(Bloomberg) --

Beijing hinted it could retaliate against the European Union in a trade dispute that shows signs of escalating the same way as China’s contest with the US. 

If the EU keeps pursuing investigations into Chinese firms then China will “very likely have to take a series of measures to hit back,” said a post on Yuyuan Tantian, a social media account linked to China’s state media. Beijing has regularly used such channels as a way of signaling its thinking about trade.

The EU is investigating Chinese subsidies across a range of industries, threatening tariffs for electric carmakers and keeping firms out of rail and energy tenders. President Xi Jinping visited Europe this month seeking to dissuade the bloc from going down the same path as the US, which last week announced new charges on some imports from China — raising concerns in Beijing that American allies may follow suit.

The Chinese state-media post didn’t specify any countermeasures, but it quoted a lawyer who noted that the EU relies on China as a buyer of agricultural goods such as wine and dairy, as well as aircraft. The Chinese Chamber of Commerce to the European Union echoed the warning, saying that “European wine and dairy products may find themselves caught in the crossfire.”

Chinese action in such areas would likely have a limited economic impact to start with, as those three industries only comprise about 3% of Chinese imports from Europe in the past year.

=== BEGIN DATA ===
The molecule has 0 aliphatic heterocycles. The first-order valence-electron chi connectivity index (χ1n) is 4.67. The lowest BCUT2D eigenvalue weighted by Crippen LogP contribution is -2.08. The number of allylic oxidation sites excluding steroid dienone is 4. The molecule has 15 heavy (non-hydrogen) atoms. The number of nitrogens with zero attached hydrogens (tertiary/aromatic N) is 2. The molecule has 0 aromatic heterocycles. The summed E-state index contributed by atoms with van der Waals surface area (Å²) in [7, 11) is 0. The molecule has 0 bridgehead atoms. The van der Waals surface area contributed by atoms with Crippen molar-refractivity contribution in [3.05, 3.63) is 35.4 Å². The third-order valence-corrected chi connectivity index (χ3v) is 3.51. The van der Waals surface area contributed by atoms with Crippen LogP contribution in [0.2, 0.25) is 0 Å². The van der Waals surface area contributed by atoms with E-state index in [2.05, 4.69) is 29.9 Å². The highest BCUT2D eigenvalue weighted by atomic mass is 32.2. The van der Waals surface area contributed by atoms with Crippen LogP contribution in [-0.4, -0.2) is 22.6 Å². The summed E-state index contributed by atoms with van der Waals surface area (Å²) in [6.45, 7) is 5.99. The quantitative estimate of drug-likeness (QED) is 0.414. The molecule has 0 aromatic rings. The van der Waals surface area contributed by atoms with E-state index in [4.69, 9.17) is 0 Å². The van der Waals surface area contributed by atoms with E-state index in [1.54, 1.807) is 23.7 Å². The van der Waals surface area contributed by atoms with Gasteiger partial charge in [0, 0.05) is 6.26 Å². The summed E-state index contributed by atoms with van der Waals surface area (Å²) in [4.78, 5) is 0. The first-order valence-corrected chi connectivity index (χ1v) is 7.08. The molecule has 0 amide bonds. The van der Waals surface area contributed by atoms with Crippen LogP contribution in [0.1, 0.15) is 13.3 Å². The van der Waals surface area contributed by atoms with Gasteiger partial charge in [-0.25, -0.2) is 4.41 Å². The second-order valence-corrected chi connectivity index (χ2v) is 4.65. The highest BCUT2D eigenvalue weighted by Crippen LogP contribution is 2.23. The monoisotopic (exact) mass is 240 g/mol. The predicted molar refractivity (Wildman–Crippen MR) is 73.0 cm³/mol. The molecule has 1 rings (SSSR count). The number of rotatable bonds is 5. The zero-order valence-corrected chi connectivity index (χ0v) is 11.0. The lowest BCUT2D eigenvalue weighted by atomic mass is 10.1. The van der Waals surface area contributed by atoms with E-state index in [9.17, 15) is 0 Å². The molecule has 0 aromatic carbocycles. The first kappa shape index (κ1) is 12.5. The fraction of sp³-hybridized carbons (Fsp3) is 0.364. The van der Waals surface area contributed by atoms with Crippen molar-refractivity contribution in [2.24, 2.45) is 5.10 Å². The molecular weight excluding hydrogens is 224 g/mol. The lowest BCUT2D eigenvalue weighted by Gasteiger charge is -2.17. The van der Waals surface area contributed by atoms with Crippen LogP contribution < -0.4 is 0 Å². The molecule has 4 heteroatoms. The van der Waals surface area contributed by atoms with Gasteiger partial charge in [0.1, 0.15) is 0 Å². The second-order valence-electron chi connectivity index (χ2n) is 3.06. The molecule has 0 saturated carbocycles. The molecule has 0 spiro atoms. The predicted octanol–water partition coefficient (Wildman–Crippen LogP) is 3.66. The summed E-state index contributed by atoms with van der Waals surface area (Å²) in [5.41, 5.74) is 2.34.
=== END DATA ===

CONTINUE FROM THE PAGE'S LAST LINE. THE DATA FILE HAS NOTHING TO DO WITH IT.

Still, if the two sides start tariffing each other or using other means to curb trade and investment, it would increase risks for companies around the world that are already having to deal with the effects of the US-China trade dispute. 

Read more: EU Firms’ Appetite for China Investment Sinks to Record Low

“There’s likely to be a much larger puzzle with many more moving parts,” said Hosuk Lee-Makiyama, director of the European Centre for International Political Economy in Brussels. For now, China’s signaling via social media and trade groups is “a threat that the government would be able to walk away from” without appearing to back down, he said.

History suggests that food and beverages are at high risk of being targeted in a trade tit-for-tat. China in the past has blocked Australian wine and barley, fruit from the Philippines and salmon from Norway among other cases, citing grounds like food safety or anti-dumping. 

If China moves against European exports, it could open doors for other producers. France is the largest European exporter of wine to China. But China’s wine imports have been shrinking for years, and it recently removed punitive tariffs on Australian wine.

This past weekend, China announced a probe into alleged dumping of chemicals by the EU, as well as the US and others. In January China launched an anti-dumping investigation into EU liquors including cognac – an issue that came up during Xi’s talks in France.

EU leaders say the bloc’s industries are at risk from China’s subsidized production, and don’t enjoy fair access to Chinese markets. Some members have been cautious about responding with tariffs, but European Commission chief Ursula von der Leyen said after meeting Xi that Europe is prepared to deploy all the tools available.

The investigations that have upset Beijing include a probe into EV producers, which could lead to tariffs as early as July, as well as inquiries that led Chinese firms to pull out of tenders to provide solar energy in Romania and trains in Bulgaria.

Europe supports its farmers with tens of billions of euros in subsidies every year, and has sought to keep agriculture apart from broader trade disputes. 

(Corrects when President Xi Jinping visited Europe in third paragraph of story published May 20.)

©2024 Bloomberg L.P.